Carol’s autumn colour choices
Enjoy the show as autumn puts on its final spectacular performance. Carol Klein revels in the colours of the season and explains why every garden should be part of the action
Everyone, even non- gardeners, knows about autumn colour − it is everywhere. In the heart of the city, the colours of chestnuts, planes, sycamores and cherries wash the cityscape with the tones of their glowing foliage. Those who look to the ground are just as aware of it as those with their sights set higher, as leaves tumble down to create carpets of colour on the pavement. Elsewhere, even on normally silent train journeys, travellers can’t help but mention the autumn show, especial ly on beautiful golden days . It seems to make everybody happy. Even motorway embankments are ablaze with the flames of brilliant crimson of our native dogwood, Cornus sanguinea, in its autumn guise. And yes, all the talk in the garden is about autumn colour, too. Autumn colour is all a result of our deciduous trees settling down into their winter routine and abandoning their leaves – it’s a sign of imminent expiry, which makes it all the more poignant. During spring and summer, the chloroplasts within the leaves constantly combine sunlight, water and carbon dioxide to produce sugars to feed the plants and release the oxygen that enables life on earth. As temperatures fall and daylight length shortens, the benefit from the leaves diminishes until it becomes a losing equation and the leaves are relinquished. Before this happens, the chlorophyll within the leaves, which has given them their green colour, is reabsorbed by the tree. The other colours within the leaves, which though present throughout the life of the leaf were disguised by the chlorophyll, can now be seen clearly.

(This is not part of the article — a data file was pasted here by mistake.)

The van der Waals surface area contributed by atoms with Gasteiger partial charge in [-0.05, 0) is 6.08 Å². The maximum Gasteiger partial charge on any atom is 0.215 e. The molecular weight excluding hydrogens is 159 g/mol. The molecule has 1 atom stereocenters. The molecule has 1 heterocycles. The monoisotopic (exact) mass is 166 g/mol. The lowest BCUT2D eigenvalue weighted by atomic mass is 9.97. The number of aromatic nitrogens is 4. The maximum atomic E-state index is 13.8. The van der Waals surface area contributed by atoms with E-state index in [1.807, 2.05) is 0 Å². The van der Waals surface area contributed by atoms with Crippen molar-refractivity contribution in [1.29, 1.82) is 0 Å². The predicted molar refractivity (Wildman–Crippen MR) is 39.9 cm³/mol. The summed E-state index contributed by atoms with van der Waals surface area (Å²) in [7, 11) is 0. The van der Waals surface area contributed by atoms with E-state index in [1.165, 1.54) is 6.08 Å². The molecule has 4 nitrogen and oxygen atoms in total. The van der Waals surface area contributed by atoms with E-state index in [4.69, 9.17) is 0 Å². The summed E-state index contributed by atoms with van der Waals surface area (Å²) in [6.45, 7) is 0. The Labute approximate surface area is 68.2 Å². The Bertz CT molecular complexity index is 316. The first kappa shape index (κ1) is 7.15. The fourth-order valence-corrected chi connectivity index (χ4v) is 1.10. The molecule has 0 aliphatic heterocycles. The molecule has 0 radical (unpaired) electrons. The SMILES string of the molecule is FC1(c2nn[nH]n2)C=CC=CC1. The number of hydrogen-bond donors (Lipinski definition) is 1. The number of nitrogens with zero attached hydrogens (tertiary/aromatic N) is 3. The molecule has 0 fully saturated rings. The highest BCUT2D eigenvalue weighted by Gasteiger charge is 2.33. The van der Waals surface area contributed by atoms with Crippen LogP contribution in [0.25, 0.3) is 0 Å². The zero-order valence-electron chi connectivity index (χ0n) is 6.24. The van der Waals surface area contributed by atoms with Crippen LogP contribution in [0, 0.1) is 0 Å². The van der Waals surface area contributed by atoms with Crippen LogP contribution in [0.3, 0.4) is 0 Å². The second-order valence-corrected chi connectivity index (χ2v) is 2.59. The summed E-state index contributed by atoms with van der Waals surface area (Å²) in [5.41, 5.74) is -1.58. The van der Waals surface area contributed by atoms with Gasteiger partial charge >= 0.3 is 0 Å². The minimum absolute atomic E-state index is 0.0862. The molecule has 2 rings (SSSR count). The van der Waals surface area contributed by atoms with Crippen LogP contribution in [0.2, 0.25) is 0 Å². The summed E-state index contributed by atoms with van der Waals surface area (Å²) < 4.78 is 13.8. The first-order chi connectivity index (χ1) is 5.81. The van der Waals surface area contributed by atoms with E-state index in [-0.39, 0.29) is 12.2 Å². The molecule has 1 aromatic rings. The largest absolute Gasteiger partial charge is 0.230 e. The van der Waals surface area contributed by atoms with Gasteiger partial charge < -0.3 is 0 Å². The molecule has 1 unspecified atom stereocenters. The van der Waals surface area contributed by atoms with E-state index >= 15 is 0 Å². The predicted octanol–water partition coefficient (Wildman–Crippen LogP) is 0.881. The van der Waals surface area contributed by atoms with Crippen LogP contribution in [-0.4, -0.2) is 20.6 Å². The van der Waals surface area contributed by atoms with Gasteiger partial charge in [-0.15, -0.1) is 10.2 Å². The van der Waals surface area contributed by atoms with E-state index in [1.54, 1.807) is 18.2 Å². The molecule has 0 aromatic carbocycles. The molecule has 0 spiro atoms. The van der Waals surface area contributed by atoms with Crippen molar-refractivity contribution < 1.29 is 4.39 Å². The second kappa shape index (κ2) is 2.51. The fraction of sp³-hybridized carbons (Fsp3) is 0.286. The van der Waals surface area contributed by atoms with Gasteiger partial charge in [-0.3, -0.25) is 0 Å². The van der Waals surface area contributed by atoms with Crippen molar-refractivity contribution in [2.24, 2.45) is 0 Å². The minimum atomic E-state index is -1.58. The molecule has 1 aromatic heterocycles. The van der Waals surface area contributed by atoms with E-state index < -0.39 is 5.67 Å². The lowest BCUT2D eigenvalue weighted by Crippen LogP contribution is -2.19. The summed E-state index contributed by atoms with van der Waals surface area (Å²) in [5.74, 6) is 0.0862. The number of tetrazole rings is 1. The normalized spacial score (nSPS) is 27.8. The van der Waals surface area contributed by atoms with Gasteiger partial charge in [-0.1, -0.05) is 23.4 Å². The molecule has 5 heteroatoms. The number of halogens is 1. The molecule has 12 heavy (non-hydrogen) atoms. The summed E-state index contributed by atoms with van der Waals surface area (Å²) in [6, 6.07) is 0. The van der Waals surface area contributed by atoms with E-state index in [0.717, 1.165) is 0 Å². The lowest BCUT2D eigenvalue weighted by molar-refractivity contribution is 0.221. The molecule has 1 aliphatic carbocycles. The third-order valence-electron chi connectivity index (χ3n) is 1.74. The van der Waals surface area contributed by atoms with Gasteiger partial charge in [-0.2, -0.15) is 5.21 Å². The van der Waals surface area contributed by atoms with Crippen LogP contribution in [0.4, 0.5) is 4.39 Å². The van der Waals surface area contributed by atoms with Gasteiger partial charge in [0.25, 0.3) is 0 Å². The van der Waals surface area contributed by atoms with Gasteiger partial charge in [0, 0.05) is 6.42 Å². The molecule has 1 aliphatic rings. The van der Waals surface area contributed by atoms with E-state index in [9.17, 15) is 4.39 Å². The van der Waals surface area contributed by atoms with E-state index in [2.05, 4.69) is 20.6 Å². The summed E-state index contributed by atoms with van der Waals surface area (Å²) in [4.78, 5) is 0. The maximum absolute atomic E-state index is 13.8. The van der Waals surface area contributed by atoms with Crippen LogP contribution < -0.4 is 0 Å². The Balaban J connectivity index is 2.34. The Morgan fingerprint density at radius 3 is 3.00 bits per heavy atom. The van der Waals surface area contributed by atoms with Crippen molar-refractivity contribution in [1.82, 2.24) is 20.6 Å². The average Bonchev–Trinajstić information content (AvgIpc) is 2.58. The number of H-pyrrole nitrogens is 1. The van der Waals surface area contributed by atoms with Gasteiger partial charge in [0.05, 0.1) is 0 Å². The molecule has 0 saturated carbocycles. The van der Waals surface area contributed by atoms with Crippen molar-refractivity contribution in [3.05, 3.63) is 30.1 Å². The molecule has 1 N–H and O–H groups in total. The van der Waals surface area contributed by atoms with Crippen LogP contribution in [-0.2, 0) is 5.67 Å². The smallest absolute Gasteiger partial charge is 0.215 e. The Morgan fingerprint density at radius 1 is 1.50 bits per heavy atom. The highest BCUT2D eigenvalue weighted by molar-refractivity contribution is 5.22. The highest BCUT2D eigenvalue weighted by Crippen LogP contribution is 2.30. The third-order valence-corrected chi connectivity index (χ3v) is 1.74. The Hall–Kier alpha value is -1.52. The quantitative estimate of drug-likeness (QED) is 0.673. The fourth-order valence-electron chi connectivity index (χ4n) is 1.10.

Among the top autumn performers, our native spindle, Euonymus europaeus, is transformed from a uniform workaday green to cerise and vivid pink. And, as if this weren’t enough, the vibrant foliage is accompanied by pink and orange fruits. But spindles from more exotic climes have